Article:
TOPICS: Catholic; General Discusssion; Prayer; Worship
KEYWORDS: blessedvirginmary; catholic; christmas; prayer
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1 posted on 12/31/2012 8:05:20 PM PST by Salvation
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Comment #2 Removed by Moderator

To: GeronL

This is a Catholic Caucus thread.


3 posted on 12/31/2012 8:08:11 PM PST by Salvation (("With God all things are possible." Matthew 19:26))
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To: nickcarraway; NYer; ELS; Pyro7480; livius; ArrogantBustard; Catholicguy; RobbyS; marshmallow; ...
Alleluia Ping!
 
If you aren’t on this ping list NOW and would like to be, 
please Freepmail me.

4 posted on 12/31/2012 8:08:42 PM PST by Salvation (("With God all things are possible." Matthew 19:26))
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To: All
 
Adoration of the Shepherds, by Bartolomé Esteban Murillo, 1650-5
 

5 posted on 12/31/2012 8:09:40 PM PST by Salvation (("With God all things are possible." Matthew 19:26))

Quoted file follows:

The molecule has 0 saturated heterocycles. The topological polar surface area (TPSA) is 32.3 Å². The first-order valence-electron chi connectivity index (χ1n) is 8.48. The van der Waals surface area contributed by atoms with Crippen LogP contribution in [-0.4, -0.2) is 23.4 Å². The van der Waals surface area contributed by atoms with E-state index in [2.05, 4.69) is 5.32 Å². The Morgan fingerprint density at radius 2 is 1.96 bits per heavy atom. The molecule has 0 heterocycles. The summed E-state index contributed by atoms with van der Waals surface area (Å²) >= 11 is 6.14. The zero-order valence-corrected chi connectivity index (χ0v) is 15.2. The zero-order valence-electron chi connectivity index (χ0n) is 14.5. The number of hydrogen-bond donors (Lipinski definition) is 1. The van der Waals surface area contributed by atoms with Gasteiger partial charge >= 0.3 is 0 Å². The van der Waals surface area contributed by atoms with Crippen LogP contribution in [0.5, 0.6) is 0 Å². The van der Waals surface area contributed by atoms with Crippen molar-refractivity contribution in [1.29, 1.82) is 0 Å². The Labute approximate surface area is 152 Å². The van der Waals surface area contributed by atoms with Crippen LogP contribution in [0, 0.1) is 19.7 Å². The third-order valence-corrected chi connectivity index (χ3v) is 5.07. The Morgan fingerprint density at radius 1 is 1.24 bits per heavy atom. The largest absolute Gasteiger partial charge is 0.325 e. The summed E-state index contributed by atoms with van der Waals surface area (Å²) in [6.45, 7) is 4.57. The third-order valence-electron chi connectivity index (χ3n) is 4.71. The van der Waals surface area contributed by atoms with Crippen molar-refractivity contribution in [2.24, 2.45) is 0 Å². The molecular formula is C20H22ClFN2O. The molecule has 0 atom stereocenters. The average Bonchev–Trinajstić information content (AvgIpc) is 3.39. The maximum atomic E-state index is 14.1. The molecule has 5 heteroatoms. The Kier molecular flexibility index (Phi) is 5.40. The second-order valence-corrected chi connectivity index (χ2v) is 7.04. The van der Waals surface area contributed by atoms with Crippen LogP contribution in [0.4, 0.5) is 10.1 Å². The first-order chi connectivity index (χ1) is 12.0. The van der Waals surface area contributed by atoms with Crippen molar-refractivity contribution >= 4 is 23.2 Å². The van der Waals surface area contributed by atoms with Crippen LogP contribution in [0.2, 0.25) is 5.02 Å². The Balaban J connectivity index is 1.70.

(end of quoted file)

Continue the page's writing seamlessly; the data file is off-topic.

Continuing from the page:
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To: All

From: Numbers 6:22-27

Blessing by Priests


[22] The LORD said to Moses, [23] “Say to Aaron and his sons, Thus you shall
bless the people of Israel: you shall say to them,
[24] The LORD bless you and keep you:
[25] The LORD make his face to shine
upon you, and be gracious to you:
[26] The LORD lift up his countenance
upon you, and give you peace.
[27] “So shall they put my name upon the people of Israel, and I will bless them.”

*********************************************************************************************
Commentary:

6:23-27. This is one of the earliest blessing formulae that the Bible has con-
served for us. It is referred to in some psalms (cf. Ps 31:17; 67:2; etc.) and it was
used by priests in the temple liturgy. It consists of three petitions, each beginning
with the name of the Lord. Some ancient authors saw in this triple invocation an
advance announcement of the Blessed Trinity. It goes on to pray for protection,
grace and peace—three gifts which sum up man’s aspirations and which God
alone can provide in all their fullness.

The Church carries on the tradition of blessing the faithful during liturgical cere-
monies, especially at the end of the eucharistic celebration, beseeching God to